Self-Improvement should be a Reaction
Many of us have gotten to a point of self-improvement where it started to lose all it’s meaning: you seek the content for “learning”’s sake, never cease to find it, and also never put that to good use. The thing that makes self-improvement sell is not the content, it’s that it’s client never knows when to stop, or much less, why to start.
The paragraph above is the conclusion of this post. You can stop reading right here…
…no, you didn’t, right. Ok, you are not convinced, here’s a 3 week story of why the conclusion exists:
“God, if I knew I could keep as many balls rolling as I am today, I would have started projects and ambitions much earlier instead of ‘learning’ more and becoming ever more prepared for the day where I actually had problems to solve.” — so I thought 9 months ago, which prompted me to stop consuming self-improvement entirely.
However a few weeks ago I realized that I needed something: more hours in my day, in my position then (and now in moment of writing), it’s mission critical stuff. As a digital age human, I started seeking that solution from Google. From link to link, I got to a familiar content in an unfamiliar setting: I was reading self-improvement to solve an actual concrete problem in my life, a problem which I could point a finger to and tell why it exists, when it started and for how long it will last. I’d like to say that’s when it clicked for me, and probably this article for you too, but still I had to prove it.
So I read many suggestions for that exact question, ignoring whatever was not immediately helpful. I took a notebook out and started writing those line by line in condensed format, and that I did for half an hour. I stopped with a full page in front of me, did a quick mental calculation and realized that the solutions found are way too many to implement. Actually, even the first 5 lines were way too many to implement. So I set a boundary of following only 3 of the best suggestions. Carefully prioritized and selected, now the planning and execution phase starts: on week one I added to my routine the habit at the top of the list, only this one thing until I got the rhythm for it just right, and I had a week to do that. No wonders, that worked. Okay, now for the second… now for the third and final... Three weeks, three habits and a clear gain in results. That’s when it clicked for me.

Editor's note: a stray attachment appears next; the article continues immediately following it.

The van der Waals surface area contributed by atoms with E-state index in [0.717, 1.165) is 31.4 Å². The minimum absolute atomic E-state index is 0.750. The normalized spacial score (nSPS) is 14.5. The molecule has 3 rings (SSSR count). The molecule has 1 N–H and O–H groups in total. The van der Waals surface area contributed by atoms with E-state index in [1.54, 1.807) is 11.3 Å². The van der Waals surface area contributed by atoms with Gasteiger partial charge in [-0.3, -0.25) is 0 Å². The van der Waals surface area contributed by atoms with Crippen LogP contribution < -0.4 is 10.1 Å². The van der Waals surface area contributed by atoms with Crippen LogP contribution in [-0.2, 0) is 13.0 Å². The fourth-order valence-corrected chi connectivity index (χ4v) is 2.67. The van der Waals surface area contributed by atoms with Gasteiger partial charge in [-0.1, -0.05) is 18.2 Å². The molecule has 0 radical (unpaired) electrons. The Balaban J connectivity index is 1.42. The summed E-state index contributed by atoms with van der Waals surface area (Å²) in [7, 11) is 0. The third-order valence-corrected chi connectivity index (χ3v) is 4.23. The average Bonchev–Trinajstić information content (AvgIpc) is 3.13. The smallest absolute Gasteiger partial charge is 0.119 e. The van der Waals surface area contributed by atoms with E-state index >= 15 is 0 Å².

After a certain point of self-improvement, you have a pretty solid grasp of what you should be doing: get your money (and save some too), take care of your body, work on your long term goals and never forget to care about your mental health or your loved ones in the process. Everything aside from that boils down from the proposed life envisioned by the gurus, which can be encapsulated in a single sentence. When that is processed and assimilated by you, there is no point in learning more.
That, however, doesn’t mean self-improvement has lost it’s value. It just means that you went to basic training seeking a general direction of where you should go and found it, now start doing that and come back if you are having any troubles. Every single learning must have a purpose, even self-improvement. Unless it’s your life-dream to know everything about this topic there is to know and instead use that knowledge to do something, than you know when to stop… and why to start again.